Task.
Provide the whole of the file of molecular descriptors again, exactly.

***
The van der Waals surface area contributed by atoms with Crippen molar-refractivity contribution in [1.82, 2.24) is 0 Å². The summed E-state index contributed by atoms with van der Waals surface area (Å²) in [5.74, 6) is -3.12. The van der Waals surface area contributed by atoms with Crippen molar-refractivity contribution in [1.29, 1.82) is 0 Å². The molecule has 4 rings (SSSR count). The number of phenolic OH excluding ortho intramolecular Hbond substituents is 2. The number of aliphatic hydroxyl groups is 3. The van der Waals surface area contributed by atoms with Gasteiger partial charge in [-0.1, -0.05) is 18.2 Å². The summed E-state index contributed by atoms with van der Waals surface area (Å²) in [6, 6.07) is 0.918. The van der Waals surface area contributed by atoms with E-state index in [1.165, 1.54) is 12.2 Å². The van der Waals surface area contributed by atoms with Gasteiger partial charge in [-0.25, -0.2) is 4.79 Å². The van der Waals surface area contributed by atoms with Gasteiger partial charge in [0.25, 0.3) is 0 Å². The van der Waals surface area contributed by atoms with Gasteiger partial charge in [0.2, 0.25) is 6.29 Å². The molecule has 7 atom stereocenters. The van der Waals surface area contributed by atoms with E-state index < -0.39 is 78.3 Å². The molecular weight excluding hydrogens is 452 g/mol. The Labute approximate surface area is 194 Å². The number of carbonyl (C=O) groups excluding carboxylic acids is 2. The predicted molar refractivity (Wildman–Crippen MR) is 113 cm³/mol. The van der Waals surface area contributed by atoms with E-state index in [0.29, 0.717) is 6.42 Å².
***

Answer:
The van der Waals surface area contributed by atoms with Crippen molar-refractivity contribution in [1.82, 2.24) is 0 Å². The summed E-state index contributed by atoms with van der Waals surface area (Å²) in [5.74, 6) is -3.12. The van der Waals surface area contributed by atoms with Crippen molar-refractivity contribution in [1.29, 1.82) is 0 Å². The molecule has 4 rings (SSSR count). The number of phenolic OH excluding ortho intramolecular Hbond substituents is 2. The number of aliphatic hydroxyl groups is 3. The van der Waals surface area contributed by atoms with Gasteiger partial charge in [-0.1, -0.05) is 18.2 Å². The summed E-state index contributed by atoms with van der Waals surface area (Å²) in [6, 6.07) is 0.918. The van der Waals surface area contributed by atoms with E-state index in [1.165, 1.54) is 12.2 Å². The van der Waals surface area contributed by atoms with Gasteiger partial charge in [-0.25, -0.2) is 4.79 Å². The van der Waals surface area contributed by atoms with Gasteiger partial charge in [0.25, 0.3) is 0 Å². The van der Waals surface area contributed by atoms with Gasteiger partial charge in [0.2, 0.25) is 6.29 Å². The molecule has 7 atom stereocenters. The van der Waals surface area contributed by atoms with E-state index < -0.39 is 78.3 Å². The molecular weight excluding hydrogens is 452 g/mol. The Labute approximate surface area is 194 Å². The number of carbonyl (C=O) groups excluding carboxylic acids is 2. The predicted molar refractivity (Wildman–Crippen MR) is 113 cm³/mol. The van der Waals surface area contributed by atoms with E-state index in [0.29, 0.717) is 6.42 Å².